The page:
As I looked over the 16 page Excel Spreadsheet (dated 6/28/12), I was able to break it down into categories. Obviously the higher the position you were in when you left and your years of service have a lot to do with your pay.

On the low end, a good percentage of employees are pulling in around $3-$12,000 a year.

The next jump is at around $30,000 a year, and from there it jumps to about $42,000 a year.

Then we go into what I call the ‘High Roller Club’ (which I will list individually). I am going to leave out the names of the employees, I really don’t think it is pertinent to the story. The most important part is how much taxpayers are doling out to people who no longer WORK for us.

I noticed that Police and Fire seem to be pulling the lion’s share of the retirement packages. Also, throughout the spreadsheet beneficiaries are listed. It often baffles me when the city seems to have money for golden retirement plans and hot tubs for monkeys but no money for snow gates or trimming THEIR trees.



#1 l3wis on 07.10.12 at 3:40 pm

Read all about the mayor and one of the biggest pension recipients in this mag;

#2 l3wis on 07.10.12 at 3:41 pm

Poly – BTW, you may have noticed a retiree listed above 🙂 it may be why she won’t talk about ‘spiking’ retirement plans.

#3 Beer Jew on 07.10.12 at 4:02 pm

I find it comical that pension funds are still around. It’s really an outmoded way of doing business. A lot of companies and especially the government really hemorrhage as a result of this.

#4 l3wis on 07.10.12 at 4:07 pm

I do understand that contributions were made and the money comes out of that investment fund, but just imagine what we could do with $16 million a year in SF if we were not giving it to people who no longer work for us? I commend the mayor for tackling this issue.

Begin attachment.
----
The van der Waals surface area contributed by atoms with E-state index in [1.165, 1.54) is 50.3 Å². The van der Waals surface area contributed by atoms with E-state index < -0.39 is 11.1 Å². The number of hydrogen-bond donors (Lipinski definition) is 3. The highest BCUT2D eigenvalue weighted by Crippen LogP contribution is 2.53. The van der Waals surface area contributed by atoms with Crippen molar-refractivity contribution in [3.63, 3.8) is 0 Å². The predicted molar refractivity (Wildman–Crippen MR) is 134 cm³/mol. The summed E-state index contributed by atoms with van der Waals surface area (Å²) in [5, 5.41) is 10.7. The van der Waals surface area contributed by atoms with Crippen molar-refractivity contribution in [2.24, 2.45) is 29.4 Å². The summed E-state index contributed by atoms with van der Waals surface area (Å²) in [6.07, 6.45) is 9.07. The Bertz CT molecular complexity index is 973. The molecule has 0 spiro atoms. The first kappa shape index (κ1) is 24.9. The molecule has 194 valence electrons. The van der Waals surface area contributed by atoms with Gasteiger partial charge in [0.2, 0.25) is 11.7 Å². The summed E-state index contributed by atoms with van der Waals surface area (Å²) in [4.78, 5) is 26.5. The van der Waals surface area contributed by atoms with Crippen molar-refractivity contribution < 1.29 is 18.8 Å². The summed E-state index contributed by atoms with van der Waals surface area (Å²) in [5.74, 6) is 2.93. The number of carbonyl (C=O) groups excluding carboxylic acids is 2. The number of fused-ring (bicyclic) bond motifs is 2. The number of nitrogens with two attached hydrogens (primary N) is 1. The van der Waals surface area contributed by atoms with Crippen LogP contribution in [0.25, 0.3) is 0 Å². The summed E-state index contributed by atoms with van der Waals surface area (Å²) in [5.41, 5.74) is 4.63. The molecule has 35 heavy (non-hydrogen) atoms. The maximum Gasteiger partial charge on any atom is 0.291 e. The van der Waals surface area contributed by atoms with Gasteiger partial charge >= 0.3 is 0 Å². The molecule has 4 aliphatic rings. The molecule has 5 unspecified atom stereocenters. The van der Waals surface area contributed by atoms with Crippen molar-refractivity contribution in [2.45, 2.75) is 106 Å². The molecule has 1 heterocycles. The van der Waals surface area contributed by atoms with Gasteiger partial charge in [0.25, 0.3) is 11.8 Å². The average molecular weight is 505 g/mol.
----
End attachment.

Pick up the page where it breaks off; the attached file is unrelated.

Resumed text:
#5 l3wis on 07.10.12 at 4:08 pm

I am disappointed though that you cannot find this document online. Maybe I wasn’t looking in the right spot, but I had to use a back door method to get this document.

#6 Craig on 07.10.12 at 4:57 pm

Pensions are one of the only reasons people are willing to work for the government. Convert them to 401(k)s like most of the working world has and you would probably have to increase wages to compensate since most of these jobs pay less than their civilian counterparts. That probably isn’t true for police or fire department employees since they have no civilian counterparts, but for people in many roles I suspect it is true.

I do agree there is room for improvement, and the whole spiking issue is a problem, but I wish I had a pension so I can’t really fault them for taking what was offered to them.

Plus – these people (on average) have over 30 years with the city, so we can’t really expect to go back and change the rules now. What they should do is start converting to a private retirement system and phase out the pension plans for new hires like pretty much every Fortune 500 company has had to do over the past few decades.

Aside from government jobs or the railroad, I have no idea where you can even find a job that comes with a pension these days.

#7 Poly43 on 07.10.12 at 7:26 pm

The vast majority of city workers are more than well compensated in comparison to their civilian counterparts. Think not? Think again. City workers enjoy salaries every working man and woman deserves.

Pension plans are one thing. Hell, got one myself. But “spiked” pensions are another animal altogeher.

The person we are talking about had this to say about “spiked” pension plans on June 16th 2006 to Argus reporter J. Ellis, just two years before bailing out in a “spiked” golden parachute.

It’s an expensive benefit for the city’s taxpayer and city employees are fiercely protective of it.

#8 scott on 07.10.12 at 7:27 pm

The only jobs left are union jobs, and there’s no guarantee the pension will be there in 20 years either.

#9 rufusx on 07.10.12 at 8:53 pm

Guess I know now what one of my in-laws will be pulling in retirement in a couple years.

Yes – government pay, benefits, and retirement is one of the few sectors in the economy where the “slugs” are still rewarded in a reasonable way (compared to the “worth less slugs” in the private sector) for their service in general.

#10 l3wis on 07.10.12 at 10:21 pm

Ruf – I would agree with you, but I also think that your pension should be based on actual investments and contribution. I don’t like paying people who are not working for me anymore. BUT, IF, they are drawing their pensions from investments and contributions, I’m cool with that, but it should never dig into the taxes I pay.

#11 Pathloss on 07.10.12 at 10:36 pm

These numbers do not include social security. Then it’s closer to 100k per year. When they retire they move and we loss a big income taxpayer. Once Huether thwart the city into bankruptcy, here’s 5 million a year savings. First thing in a bankruptcy is to default on employee benefits/cost.